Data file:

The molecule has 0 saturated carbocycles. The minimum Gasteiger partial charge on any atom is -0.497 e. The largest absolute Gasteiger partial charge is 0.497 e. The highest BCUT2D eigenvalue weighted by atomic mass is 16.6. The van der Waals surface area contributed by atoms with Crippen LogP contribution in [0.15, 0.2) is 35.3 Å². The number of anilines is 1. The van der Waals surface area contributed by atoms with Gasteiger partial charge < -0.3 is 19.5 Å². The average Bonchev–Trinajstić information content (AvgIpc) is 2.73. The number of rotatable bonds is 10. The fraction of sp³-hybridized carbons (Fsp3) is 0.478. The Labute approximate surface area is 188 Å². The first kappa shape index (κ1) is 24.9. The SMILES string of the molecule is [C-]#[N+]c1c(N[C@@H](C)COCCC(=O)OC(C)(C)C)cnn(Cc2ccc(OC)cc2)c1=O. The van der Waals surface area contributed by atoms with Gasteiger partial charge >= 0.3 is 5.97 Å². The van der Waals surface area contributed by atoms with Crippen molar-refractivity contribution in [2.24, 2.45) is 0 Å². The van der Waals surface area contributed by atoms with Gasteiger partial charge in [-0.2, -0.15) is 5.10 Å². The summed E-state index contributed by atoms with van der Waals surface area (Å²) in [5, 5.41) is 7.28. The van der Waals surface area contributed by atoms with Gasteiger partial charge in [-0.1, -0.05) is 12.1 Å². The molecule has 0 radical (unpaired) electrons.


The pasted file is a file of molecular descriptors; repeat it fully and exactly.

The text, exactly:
The molecule has 0 saturated carbocycles. The minimum Gasteiger partial charge on any atom is -0.497 e. The largest absolute Gasteiger partial charge is 0.497 e. The highest BCUT2D eigenvalue weighted by atomic mass is 16.6. The van der Waals surface area contributed by atoms with Crippen LogP contribution in [0.15, 0.2) is 35.3 Å². The number of anilines is 1. The van der Waals surface area contributed by atoms with Gasteiger partial charge < -0.3 is 19.5 Å². The average Bonchev–Trinajstić information content (AvgIpc) is 2.73. The number of rotatable bonds is 10. The fraction of sp³-hybridized carbons (Fsp3) is 0.478. The Labute approximate surface area is 188 Å². The first kappa shape index (κ1) is 24.9. The SMILES string of the molecule is [C-]#[N+]c1c(N[C@@H](C)COCCC(=O)OC(C)(C)C)cnn(Cc2ccc(OC)cc2)c1=O. The van der Waals surface area contributed by atoms with Gasteiger partial charge >= 0.3 is 5.97 Å². The van der Waals surface area contributed by atoms with Crippen molar-refractivity contribution in [2.24, 2.45) is 0 Å². The van der Waals surface area contributed by atoms with Gasteiger partial charge in [-0.2, -0.15) is 5.10 Å². The summed E-state index contributed by atoms with van der Waals surface area (Å²) in [5, 5.41) is 7.28. The van der Waals surface area contributed by atoms with Gasteiger partial charge in [-0.1, -0.05) is 12.1 Å². The molecule has 0 radical (unpaired) electrons.